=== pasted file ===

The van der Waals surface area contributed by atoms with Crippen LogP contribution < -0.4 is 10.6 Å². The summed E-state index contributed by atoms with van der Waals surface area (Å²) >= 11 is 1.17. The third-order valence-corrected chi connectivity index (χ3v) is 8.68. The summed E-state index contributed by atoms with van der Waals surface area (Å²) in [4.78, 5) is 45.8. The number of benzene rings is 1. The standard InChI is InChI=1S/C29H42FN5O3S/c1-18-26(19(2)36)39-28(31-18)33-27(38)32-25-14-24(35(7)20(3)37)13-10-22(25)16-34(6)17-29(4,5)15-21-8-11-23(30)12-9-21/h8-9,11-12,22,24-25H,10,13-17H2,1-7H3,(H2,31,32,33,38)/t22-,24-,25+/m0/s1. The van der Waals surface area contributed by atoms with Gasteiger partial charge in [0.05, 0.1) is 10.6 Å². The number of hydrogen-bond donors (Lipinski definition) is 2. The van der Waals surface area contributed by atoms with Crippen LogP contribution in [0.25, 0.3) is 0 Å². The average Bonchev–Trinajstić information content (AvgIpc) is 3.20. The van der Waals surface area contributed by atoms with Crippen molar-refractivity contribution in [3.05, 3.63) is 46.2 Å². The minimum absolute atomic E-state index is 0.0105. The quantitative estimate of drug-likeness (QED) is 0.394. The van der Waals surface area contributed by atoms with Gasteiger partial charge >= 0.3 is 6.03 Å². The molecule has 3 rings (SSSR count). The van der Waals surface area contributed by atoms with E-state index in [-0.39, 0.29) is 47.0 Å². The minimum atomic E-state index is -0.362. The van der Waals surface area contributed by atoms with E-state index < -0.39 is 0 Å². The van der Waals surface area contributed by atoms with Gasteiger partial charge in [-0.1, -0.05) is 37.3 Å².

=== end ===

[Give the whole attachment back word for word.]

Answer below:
The van der Waals surface area contributed by atoms with Crippen LogP contribution < -0.4 is 10.6 Å². The summed E-state index contributed by atoms with van der Waals surface area (Å²) >= 11 is 1.17. The third-order valence-corrected chi connectivity index (χ3v) is 8.68. The summed E-state index contributed by atoms with van der Waals surface area (Å²) in [4.78, 5) is 45.8. The number of benzene rings is 1. The standard InChI is InChI=1S/C29H42FN5O3S/c1-18-26(19(2)36)39-28(31-18)33-27(38)32-25-14-24(35(7)20(3)37)13-10-22(25)16-34(6)17-29(4,5)15-21-8-11-23(30)12-9-21/h8-9,11-12,22,24-25H,10,13-17H2,1-7H3,(H2,31,32,33,38)/t22-,24-,25+/m0/s1. The van der Waals surface area contributed by atoms with Gasteiger partial charge in [0.05, 0.1) is 10.6 Å². The number of hydrogen-bond donors (Lipinski definition) is 2. The van der Waals surface area contributed by atoms with Crippen LogP contribution in [0.25, 0.3) is 0 Å². The average Bonchev–Trinajstić information content (AvgIpc) is 3.20. The van der Waals surface area contributed by atoms with Crippen molar-refractivity contribution in [3.05, 3.63) is 46.2 Å². The minimum absolute atomic E-state index is 0.0105. The quantitative estimate of drug-likeness (QED) is 0.394. The van der Waals surface area contributed by atoms with Gasteiger partial charge >= 0.3 is 6.03 Å². The molecule has 3 rings (SSSR count). The van der Waals surface area contributed by atoms with E-state index in [-0.39, 0.29) is 47.0 Å². The minimum atomic E-state index is -0.362. The van der Waals surface area contributed by atoms with E-state index < -0.39 is 0 Å². The van der Waals surface area contributed by atoms with Gasteiger partial charge in [-0.1, -0.05) is 37.3 Å².